Honoring Ray Bradbury

In honor of the great Ray Bradbury who died ten years ago in June 2012, I’m reposting this story about what I learned from him:

I was looking through my book shelves for summer reading. I picked up Ray Bradbury’s Zen and the Art of Writing: Release the Creative Genius Within You. It’s a small paperback book that has sat on my shelf, unread. I opened the cover and on page one the autograph of the author and the date May 1996 stared me in the face.

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That’s the first time I heard Ray Bradbury speak — and the first time I asked him to sign a book. My daughter was three months old, and my son was three years old. That’s a lot of years to have this book sitting on my bookshelf.

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Yes, I’m now reading this collection of essays and remembering how inspiring his talk was. Earlier that same day in May 1996, I recognized Ray Bradbury at Las Casuelas the Original, a small Mexican restaurant a few blocks away from our house and the hotel where he was scheduled to speak at a writer’s conference. I introduced myself to him, as he ate alone, and I said I couldn’t wait to hear his talk.

It was one of the first writer’s conferences I had attended, and I was kind of in a fog, having a newborn child and little sleep.

Ray Bradbury was amazing. He reminded me of a young child, finding wonder in the world. He had the ability to stay young at heart and observe the world as though seeing little things for the first time. I loved his story of how he wrote Fahrenheit 451 in the basement of the UCLA library at a rental typewriter for 10 cents for a half hour. He said he was literally a “dime novelist.” It gave me courage and the belief that we can do anything — if you want it badly enough.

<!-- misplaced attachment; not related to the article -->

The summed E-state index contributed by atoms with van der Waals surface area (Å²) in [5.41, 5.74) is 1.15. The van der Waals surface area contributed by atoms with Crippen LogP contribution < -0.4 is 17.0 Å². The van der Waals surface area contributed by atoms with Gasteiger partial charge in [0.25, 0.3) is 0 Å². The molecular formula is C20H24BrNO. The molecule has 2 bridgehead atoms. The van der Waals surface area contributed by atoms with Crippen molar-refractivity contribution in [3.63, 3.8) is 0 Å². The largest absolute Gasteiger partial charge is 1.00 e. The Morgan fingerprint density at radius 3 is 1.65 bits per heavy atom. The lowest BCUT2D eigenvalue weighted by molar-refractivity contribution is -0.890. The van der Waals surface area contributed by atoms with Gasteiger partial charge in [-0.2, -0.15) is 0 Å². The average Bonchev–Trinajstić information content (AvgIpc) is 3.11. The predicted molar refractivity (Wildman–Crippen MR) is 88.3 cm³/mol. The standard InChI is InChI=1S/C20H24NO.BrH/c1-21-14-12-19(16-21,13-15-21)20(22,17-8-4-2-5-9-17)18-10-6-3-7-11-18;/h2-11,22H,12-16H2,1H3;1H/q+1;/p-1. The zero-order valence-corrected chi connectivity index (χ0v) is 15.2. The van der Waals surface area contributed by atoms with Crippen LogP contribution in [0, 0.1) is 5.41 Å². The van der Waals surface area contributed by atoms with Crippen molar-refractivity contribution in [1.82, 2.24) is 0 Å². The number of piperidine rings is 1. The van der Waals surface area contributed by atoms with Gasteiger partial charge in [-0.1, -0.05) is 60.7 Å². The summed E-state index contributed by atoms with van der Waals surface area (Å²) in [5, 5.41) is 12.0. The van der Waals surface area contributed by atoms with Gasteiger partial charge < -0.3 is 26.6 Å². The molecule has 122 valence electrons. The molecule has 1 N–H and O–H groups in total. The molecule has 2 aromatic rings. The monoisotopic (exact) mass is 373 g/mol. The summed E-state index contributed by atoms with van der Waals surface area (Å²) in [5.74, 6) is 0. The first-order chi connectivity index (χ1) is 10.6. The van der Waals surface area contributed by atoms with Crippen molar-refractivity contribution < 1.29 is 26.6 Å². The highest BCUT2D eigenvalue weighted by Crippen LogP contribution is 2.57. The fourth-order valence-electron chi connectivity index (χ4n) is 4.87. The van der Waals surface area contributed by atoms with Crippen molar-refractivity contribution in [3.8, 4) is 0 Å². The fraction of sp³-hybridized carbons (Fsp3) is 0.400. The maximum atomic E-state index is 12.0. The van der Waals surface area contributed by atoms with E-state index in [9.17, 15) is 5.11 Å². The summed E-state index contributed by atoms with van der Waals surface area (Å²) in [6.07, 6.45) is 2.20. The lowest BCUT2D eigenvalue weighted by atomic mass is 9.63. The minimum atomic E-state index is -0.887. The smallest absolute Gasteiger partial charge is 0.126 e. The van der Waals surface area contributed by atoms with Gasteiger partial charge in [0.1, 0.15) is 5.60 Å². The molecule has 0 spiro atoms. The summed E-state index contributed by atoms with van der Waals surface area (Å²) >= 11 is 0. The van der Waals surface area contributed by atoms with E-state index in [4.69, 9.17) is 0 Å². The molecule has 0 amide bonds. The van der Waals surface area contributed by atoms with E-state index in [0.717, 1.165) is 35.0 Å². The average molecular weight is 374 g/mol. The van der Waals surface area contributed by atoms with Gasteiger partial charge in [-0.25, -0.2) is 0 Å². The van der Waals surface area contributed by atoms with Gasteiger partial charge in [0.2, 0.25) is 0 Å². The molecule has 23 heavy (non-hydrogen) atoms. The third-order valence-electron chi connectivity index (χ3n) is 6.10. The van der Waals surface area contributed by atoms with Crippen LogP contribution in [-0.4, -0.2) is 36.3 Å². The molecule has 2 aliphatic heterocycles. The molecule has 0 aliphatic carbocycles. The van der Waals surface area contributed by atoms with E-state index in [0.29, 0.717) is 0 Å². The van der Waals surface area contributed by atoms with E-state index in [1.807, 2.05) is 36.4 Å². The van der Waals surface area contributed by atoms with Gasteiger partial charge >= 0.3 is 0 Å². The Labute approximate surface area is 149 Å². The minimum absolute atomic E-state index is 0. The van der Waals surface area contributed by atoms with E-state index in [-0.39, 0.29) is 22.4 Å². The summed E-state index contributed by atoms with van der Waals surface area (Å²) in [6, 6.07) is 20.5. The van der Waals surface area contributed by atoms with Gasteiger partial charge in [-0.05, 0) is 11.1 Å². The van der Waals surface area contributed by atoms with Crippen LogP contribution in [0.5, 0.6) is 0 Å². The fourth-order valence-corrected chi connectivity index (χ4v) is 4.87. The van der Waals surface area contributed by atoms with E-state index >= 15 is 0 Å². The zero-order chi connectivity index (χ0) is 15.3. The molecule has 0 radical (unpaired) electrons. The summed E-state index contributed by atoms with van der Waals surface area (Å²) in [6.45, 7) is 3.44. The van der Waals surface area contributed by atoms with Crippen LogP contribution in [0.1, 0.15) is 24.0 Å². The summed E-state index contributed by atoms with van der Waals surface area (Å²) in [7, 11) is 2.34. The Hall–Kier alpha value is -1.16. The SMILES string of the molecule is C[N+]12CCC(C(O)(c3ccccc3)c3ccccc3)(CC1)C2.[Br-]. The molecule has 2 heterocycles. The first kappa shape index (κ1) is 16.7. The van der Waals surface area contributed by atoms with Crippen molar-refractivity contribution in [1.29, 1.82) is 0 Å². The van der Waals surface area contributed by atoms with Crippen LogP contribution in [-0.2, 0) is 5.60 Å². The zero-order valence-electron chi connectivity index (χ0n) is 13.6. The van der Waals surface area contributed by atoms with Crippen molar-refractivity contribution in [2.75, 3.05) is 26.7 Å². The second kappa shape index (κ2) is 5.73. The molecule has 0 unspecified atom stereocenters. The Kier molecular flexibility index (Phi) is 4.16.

“Garbage in, garbage out,” he said. He advised us to turn off the TV. Don’t watch the news. He said they were selling soap and there was little or no good news and it would rot our minds. Instead, “Read the Bible, a poem and an essay every day.”

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How I’d wish I’d listened more carefully and followed that advice all those years ago. How different would my life be today? The good news is, it’s never too late to start.

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My all time favorite Ray Bradbury book is Fahrenheit 451. My son Robert loves this book, too. I took my son to meet Ray Bradbury during another local speaking engagement years later. Robert has a signed copy of Farenheit 451 that he treasures. Ray Bradbury was a very accessible and kind man, willing to share with all of us enjoying his gift and genius. I’m still striving to be 1/100th the writer that he was. 

“What do you love most in the world? The big and little things, I mean. A trolley car, a pair of tennis shoes? These, at one time when we were children, were invested with magic for us.” — Zen and the Art of Writing

Are you a Ray Bradbury fan? What are your favorite books of his? Who are your favorite authors?

15 thoughts on “Honoring Ray Bradbury

  1. I remember reading Fahrenheit 451 in- probably high school I imagine- and being appalled to think anything like that could ever happen. I wouldn’t be surprised at all now sadly. I think he was the first author of dystopian fiction I ever read. I still love that genre.

    • I think I’m going to recommend the book for my bookclub. It would be interesting to read it today and see how much of it has come true. I remember one bit where people’s walls were giant TVs and they all had ear buds in their ears and they couldn’t think for themselves.

    • You should read Fahrenheit 451. It’s applicable today even though it was written in the 1950s. I’m thinking of picking it for book club when it’s my turn to select a book. That’s interesting that he grew up near you.

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